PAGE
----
“Like many corners of our ocean world the Maldives suffer from a variety of ills, mostly manmade: Overfishing. Plastic pollution. Rising sea levels due to a warming ocean. And acidification,” Bowermaster writes. “Teaching these incredible families to swim was a first step towards encouraging them to become even better guardians.

Swim lessons will continue; the film will be finished Fall 2014.

For more information: www.jonbowermaster.com/oomf/


“Difficulties are just things to overcome, that’s all.” – Sir Ernest Shackleton (1874-1922)


Italian Cave Explorer Trains European Astronauts

Last month, Italian explorer Francesco Sauro, 29, won a 41,000 Euro ($55,780) grant from the Swiss luxury watch maker, Rolex, to explore caves in South America. The Rolex award will allow him to continue his work on the caves in the Amazonas region of Brazil and Venezuela, according to The Local, Italy’s English language news website.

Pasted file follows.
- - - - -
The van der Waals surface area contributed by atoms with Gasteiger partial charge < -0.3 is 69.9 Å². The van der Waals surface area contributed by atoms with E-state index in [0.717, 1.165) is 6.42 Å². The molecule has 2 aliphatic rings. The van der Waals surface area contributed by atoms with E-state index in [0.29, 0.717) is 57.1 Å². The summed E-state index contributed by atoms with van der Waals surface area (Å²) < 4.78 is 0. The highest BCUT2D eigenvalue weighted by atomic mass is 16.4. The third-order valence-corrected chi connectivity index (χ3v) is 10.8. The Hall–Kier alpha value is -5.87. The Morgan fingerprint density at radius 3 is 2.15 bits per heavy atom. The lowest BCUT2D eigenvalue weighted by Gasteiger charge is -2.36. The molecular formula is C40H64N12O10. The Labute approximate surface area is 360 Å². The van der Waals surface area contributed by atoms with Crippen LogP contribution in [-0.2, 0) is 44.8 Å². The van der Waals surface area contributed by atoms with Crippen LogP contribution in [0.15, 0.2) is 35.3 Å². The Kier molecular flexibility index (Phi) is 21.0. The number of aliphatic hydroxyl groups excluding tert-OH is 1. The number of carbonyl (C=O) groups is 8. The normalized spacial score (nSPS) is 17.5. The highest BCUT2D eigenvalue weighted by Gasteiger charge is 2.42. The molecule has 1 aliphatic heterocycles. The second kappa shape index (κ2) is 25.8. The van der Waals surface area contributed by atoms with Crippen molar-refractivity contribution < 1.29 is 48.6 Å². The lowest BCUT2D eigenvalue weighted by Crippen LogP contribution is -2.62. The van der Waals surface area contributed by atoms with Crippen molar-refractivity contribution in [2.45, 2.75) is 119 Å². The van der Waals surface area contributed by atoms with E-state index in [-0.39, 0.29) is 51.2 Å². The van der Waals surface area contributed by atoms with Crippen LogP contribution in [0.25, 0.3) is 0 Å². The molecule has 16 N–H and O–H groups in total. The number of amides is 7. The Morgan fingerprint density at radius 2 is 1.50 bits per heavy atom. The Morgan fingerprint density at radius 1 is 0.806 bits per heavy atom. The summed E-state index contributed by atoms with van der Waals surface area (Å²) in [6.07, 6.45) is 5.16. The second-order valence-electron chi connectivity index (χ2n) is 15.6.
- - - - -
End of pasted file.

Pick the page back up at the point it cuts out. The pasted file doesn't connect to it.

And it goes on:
“The mountains are completely different from every other environment in the world; the rock is about 1.6 billion years old. The mountains rose up after the opening of the Atlantic Ocean, he tells reporter Rosie Scammell.

“These are probably the oldest caves in the world,” he says.

Getting to grips with such an environment may be a challenge for the average person, but there is one group who can relate to Sauro: astronauts.
The geologist has been brought in by the European Space Agency (ESA) to train astronauts, due to the similarities between space and the caves he explores.

In the caves there is “no day and no night”, Sauro says, matter-of-factly, of the eternal darkness he endures.

“This is what happens if you go to space; the time is not controlled by night-time and daytime.”